Attack the principle, not the person

President Obama described Mandela as a giant of history and “we can learn from him still”. A key point for me was that Mandela attacked the principle of Apartheid, not the people – i.e. not the white minority. What can we learn?

Employers need sometimes to go on the “attack”. A typical approach is the “disciplinary hearing”. A term which is not particularly helpful because it implies that some sanction is inevitable and, indeed, being called to such a hearing is a sanction in itself. The law does not help either. Unless something formal has taken place the employer cannot rely subsequently on having told the employee about their behaviour. Formal means prior notice, evidence of the unsatisfactory behaviour, right to be represented, a meeting at which minutes are taken, etc. All very adversarial.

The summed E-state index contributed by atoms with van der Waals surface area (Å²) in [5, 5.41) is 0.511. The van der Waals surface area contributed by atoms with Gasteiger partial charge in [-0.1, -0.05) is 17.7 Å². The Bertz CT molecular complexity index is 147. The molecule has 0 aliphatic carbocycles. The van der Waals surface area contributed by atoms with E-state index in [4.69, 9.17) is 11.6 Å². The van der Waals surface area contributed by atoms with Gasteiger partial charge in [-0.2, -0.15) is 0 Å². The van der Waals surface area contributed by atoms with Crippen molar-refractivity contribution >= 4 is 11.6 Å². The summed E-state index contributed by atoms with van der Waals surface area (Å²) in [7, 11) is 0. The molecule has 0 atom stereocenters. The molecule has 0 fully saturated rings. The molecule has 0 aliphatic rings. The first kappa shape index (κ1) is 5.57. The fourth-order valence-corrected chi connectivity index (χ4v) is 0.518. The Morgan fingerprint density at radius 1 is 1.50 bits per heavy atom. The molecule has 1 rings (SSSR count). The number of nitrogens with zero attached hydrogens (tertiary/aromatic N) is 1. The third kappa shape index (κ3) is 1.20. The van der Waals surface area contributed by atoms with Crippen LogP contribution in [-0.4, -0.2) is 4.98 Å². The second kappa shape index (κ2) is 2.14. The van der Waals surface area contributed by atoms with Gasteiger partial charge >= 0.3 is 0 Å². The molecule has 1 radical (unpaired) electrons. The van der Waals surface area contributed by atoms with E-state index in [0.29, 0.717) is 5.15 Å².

However irrational an employee’s behaviour may appear to us on some level the behaviour is rational to them; or at least they are usually able to rationalise it to themselves.

In my view, a disciplinary hearing, needs to address the behaviour of the individual, not the person, not their personality. From the employer’s perspective the employee’s behaviour has to change, that much is adversarial. But if we can examine the underlying rationale, the principles on which the behaviour is based, then we may have a better chance of effecting that change in behaviour.

Of course this should be achievable informally. But if that is not achievable then a disciplinary hearing does concentrate the mind. By focussing on behaviour and exploring principles it should not damage the person and therefore not the on-going relationship.

By attacking a misguided principle (such a negative view about work-ethic that hinders many in the lower end of the labour market) then we should be able to bring the person on board.

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